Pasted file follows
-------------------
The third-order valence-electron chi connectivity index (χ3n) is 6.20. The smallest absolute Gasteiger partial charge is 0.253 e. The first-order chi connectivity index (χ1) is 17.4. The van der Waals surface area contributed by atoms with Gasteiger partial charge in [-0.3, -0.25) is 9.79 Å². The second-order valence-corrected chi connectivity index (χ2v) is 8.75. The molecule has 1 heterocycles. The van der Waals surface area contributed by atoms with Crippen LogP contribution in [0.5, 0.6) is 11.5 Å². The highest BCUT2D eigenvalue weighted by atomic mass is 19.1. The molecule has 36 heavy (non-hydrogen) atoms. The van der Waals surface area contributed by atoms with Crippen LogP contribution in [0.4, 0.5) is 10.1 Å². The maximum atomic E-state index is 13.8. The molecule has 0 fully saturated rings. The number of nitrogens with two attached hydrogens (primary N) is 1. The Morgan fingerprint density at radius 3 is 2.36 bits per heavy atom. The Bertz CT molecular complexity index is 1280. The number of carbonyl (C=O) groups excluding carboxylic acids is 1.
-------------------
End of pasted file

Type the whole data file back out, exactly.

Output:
The third-order valence-electron chi connectivity index (χ3n) is 6.20. The smallest absolute Gasteiger partial charge is 0.253 e. The first-order chi connectivity index (χ1) is 17.4. The van der Waals surface area contributed by atoms with Gasteiger partial charge in [-0.3, -0.25) is 9.79 Å². The second-order valence-corrected chi connectivity index (χ2v) is 8.75. The molecule has 1 heterocycles. The van der Waals surface area contributed by atoms with Crippen LogP contribution in [0.5, 0.6) is 11.5 Å². The highest BCUT2D eigenvalue weighted by atomic mass is 19.1. The molecule has 36 heavy (non-hydrogen) atoms. The van der Waals surface area contributed by atoms with Crippen LogP contribution in [0.4, 0.5) is 10.1 Å². The maximum atomic E-state index is 13.8. The molecule has 0 fully saturated rings. The number of nitrogens with two attached hydrogens (primary N) is 1. The Morgan fingerprint density at radius 3 is 2.36 bits per heavy atom. The Bertz CT molecular complexity index is 1280. The number of carbonyl (C=O) groups excluding carboxylic acids is 1.